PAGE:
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Dry Cold Permaculture Homestead

 
Thomas Elpel
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Posts: 29
Location: Pony, Montana
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Hello all Permies!

My newest article details our long-term permaculture efforts in Pony, Montana:

Dry Cold Permaculture: Homesteading in the Northern Rockies

Any feedback or suggestions?

Sincerely,

Thomas J. Elpel
http://www.GreenUniversity.com



 
Hans Quistorff
pollinator
Posts: 675
Location: Longbranch, WA
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I have a different extreme here just barely above sea level. Cool damp winter with dry summer.  But I have a trick that may work for you for different reasons.
My raspberries will continue to produce fruit until the middle of November but they are not harvestable unless I can keep them dry.  I collected numerous frames from portable garages that had been storm damaged of the tarps wore out and they did not want to replace them. Then a friend that buys and sells cement forms got hundreds of feet of  scaffolding plastic sheeting that is used to work in extreme weather. Eventually I wound up with 200 feet of high tunnel with three rows of raspberries so I will be delivering raspberries to the co-op tomorrow. Some of the posts for the raspberry trellis are plum trees which set more fruit earlier than the ones exposed during blossom time. I have mason bees and paper wasps in residence and bumble bees come during the summer so I get good pollination and the wasps patrol for fruit maggots.

I had three peach trees sprout in my wicking barrels and after a couple of years I transplanted them along the north end of my two rows of hoop houses. They started to get peach leaf curl which speeds its spores in foggy weather. I happened to get another carport frame missing some of the horizontal pipes but I had some longer pipe on hand so the whole arrangement connected the two rows of hoop houses and covered the peach trees [one turned out to be a nectarine] and stopped the peach leaf curl.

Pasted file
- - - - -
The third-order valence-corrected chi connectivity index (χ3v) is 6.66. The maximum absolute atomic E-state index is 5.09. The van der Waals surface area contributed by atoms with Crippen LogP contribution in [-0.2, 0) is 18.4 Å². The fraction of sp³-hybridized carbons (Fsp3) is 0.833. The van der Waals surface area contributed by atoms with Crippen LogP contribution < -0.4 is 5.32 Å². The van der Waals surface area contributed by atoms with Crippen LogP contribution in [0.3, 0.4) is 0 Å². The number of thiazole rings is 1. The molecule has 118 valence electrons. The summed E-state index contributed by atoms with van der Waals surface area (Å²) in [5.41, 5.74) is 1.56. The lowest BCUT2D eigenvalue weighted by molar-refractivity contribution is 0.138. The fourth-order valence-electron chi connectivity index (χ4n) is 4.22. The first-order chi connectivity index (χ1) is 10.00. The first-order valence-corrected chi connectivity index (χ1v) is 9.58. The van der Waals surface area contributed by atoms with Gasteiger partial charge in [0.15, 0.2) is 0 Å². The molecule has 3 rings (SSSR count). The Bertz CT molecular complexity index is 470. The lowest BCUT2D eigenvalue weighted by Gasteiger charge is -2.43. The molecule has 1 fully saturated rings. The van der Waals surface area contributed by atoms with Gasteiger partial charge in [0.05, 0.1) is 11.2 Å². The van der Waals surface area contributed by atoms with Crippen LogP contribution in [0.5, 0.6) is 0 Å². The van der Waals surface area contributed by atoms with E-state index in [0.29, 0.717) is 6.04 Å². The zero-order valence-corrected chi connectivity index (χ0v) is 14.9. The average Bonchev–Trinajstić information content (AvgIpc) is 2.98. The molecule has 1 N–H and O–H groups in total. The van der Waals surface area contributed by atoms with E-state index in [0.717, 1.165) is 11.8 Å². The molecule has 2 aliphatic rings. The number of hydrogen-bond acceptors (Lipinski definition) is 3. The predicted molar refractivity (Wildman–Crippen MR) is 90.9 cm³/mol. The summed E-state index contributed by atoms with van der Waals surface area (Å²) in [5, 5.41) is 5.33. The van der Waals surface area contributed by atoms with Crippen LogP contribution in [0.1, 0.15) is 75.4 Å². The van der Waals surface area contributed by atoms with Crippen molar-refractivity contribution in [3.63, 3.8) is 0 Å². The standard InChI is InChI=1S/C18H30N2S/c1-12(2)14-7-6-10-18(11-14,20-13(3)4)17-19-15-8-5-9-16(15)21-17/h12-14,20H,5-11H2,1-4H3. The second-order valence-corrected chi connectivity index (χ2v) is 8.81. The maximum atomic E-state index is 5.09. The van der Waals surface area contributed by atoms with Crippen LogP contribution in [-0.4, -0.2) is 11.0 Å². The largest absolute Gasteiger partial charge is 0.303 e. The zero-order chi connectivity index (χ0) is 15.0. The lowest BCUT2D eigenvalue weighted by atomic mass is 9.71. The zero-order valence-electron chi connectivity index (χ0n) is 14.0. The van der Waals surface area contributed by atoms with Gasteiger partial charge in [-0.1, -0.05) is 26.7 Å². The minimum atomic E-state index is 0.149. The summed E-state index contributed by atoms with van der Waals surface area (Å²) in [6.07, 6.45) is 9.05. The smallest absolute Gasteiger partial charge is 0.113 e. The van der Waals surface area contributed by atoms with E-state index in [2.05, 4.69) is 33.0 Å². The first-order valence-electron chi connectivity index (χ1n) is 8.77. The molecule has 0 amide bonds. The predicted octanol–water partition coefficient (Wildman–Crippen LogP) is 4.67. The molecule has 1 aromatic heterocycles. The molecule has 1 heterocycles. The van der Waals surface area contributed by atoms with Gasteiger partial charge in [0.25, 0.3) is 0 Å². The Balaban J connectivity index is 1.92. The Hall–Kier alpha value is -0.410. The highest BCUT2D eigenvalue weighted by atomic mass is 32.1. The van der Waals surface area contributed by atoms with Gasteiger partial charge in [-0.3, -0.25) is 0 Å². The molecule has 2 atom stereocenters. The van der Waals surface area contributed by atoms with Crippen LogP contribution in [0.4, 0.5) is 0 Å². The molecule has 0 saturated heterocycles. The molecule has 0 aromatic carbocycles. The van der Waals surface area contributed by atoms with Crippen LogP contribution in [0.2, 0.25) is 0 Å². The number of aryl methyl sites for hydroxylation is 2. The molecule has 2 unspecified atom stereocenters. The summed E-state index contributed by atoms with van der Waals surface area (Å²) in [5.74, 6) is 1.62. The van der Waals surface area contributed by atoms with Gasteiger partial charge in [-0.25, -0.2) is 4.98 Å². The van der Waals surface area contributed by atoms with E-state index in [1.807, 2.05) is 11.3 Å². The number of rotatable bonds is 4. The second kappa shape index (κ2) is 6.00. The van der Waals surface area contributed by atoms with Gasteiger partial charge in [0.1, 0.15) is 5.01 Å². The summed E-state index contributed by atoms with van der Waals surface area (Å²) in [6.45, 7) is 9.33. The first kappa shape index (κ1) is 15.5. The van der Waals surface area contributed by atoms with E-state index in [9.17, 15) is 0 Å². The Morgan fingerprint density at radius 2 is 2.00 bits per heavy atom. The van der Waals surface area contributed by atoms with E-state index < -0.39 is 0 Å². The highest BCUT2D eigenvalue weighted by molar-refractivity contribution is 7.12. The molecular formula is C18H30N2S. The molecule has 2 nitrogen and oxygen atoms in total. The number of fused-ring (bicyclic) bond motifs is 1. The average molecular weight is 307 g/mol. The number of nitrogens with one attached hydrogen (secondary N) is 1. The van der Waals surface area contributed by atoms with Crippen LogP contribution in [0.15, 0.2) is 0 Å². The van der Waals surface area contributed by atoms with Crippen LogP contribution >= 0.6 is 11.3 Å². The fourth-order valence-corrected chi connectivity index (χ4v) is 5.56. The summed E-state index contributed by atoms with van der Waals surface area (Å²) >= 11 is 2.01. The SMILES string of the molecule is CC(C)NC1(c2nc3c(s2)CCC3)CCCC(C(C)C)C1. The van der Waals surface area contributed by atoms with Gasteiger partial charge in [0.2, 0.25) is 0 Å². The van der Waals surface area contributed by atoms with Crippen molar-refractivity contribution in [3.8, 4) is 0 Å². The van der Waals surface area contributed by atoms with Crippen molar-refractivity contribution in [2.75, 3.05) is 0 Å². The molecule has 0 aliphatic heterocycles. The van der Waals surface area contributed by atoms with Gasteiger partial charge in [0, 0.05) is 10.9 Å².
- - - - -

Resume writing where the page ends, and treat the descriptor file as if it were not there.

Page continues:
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winter view
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fruit so heavy it broke the branches.
 
Thomas Elpel
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Posts: 29
Location: Pony, Montana
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Hans,

Thanks for sharing. Great photos!  My neighbors have a peach tree growing in a chickenhouse/greenhouse. Seems like a great way to grow! We have too much wind here to have much plastic, but it is definitely easier to grow indoors than outdoors.

Thanks again!

Sincerely,

Thomas J. Elpel
http://www.GreenUniversity.com
 
Corey Schmidt
Posts: 144
Location: Kachemak Bay, Alaska (usda zone 6, ahs heat zone 1, lat 59 N, coastal, koppen Dfc)
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Thank you for this beautiful and inspiring article!

 
Richard Gorny
pollinator
Posts: 244
Location: Poland, zone 5
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Great article, which gives me some hope My land is a south facing sandy hill, zone 5, that dries out in summers. I'm approaching the end of the third year here and although there are some people who admire my efforts to bring some life into this land, the majority see no sense in what I'm doing - in their opinion I should move to a place with a fertile, moist soil. But I kinda like my challenges here and keep trying. As I see from this article, there is a hope for 2-3 apricots after the next 25 years or so ... Just planted 25 new fruit bushes, I hope they will make it ...
 
2017 Permaculture Design Course at Wheaton Labs
http://richsoil.com/pdc
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